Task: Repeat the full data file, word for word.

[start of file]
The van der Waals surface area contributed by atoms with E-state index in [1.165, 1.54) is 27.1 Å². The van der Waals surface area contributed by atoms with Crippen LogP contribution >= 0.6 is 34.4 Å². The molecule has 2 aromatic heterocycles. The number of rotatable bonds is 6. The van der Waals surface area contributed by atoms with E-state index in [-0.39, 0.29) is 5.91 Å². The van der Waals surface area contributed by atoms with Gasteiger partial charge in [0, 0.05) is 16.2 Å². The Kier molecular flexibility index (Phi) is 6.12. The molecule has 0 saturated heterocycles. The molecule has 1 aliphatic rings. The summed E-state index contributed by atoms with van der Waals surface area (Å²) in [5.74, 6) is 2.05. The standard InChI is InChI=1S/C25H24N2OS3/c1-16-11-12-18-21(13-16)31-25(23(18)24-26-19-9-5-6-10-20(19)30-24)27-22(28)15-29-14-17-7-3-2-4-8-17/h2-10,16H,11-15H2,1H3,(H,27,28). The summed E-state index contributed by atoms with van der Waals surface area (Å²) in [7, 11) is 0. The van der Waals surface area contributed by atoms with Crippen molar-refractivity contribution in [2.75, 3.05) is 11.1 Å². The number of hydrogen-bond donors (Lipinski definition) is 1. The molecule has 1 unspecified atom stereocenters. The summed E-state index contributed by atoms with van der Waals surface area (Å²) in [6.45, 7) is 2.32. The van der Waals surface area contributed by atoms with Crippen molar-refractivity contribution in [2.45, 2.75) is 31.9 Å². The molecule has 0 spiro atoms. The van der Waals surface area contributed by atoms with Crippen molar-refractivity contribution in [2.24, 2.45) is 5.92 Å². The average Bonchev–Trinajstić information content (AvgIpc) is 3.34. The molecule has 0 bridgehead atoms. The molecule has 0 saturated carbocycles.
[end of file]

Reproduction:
The van der Waals surface area contributed by atoms with E-state index in [1.165, 1.54) is 27.1 Å². The van der Waals surface area contributed by atoms with Crippen LogP contribution >= 0.6 is 34.4 Å². The molecule has 2 aromatic heterocycles. The number of rotatable bonds is 6. The van der Waals surface area contributed by atoms with E-state index in [-0.39, 0.29) is 5.91 Å². The van der Waals surface area contributed by atoms with Gasteiger partial charge in [0, 0.05) is 16.2 Å². The Kier molecular flexibility index (Phi) is 6.12. The molecule has 0 saturated heterocycles. The molecule has 1 aliphatic rings. The summed E-state index contributed by atoms with van der Waals surface area (Å²) in [5.74, 6) is 2.05. The standard InChI is InChI=1S/C25H24N2OS3/c1-16-11-12-18-21(13-16)31-25(23(18)24-26-19-9-5-6-10-20(19)30-24)27-22(28)15-29-14-17-7-3-2-4-8-17/h2-10,16H,11-15H2,1H3,(H,27,28). The summed E-state index contributed by atoms with van der Waals surface area (Å²) in [7, 11) is 0. The van der Waals surface area contributed by atoms with Crippen molar-refractivity contribution in [2.75, 3.05) is 11.1 Å². The number of hydrogen-bond donors (Lipinski definition) is 1. The molecule has 1 unspecified atom stereocenters. The summed E-state index contributed by atoms with van der Waals surface area (Å²) in [6.45, 7) is 2.32. The van der Waals surface area contributed by atoms with Crippen molar-refractivity contribution in [2.45, 2.75) is 31.9 Å². The molecule has 0 spiro atoms. The van der Waals surface area contributed by atoms with Crippen molar-refractivity contribution in [2.24, 2.45) is 5.92 Å². The average Bonchev–Trinajstić information content (AvgIpc) is 3.34. The molecule has 0 bridgehead atoms. The molecule has 0 saturated carbocycles.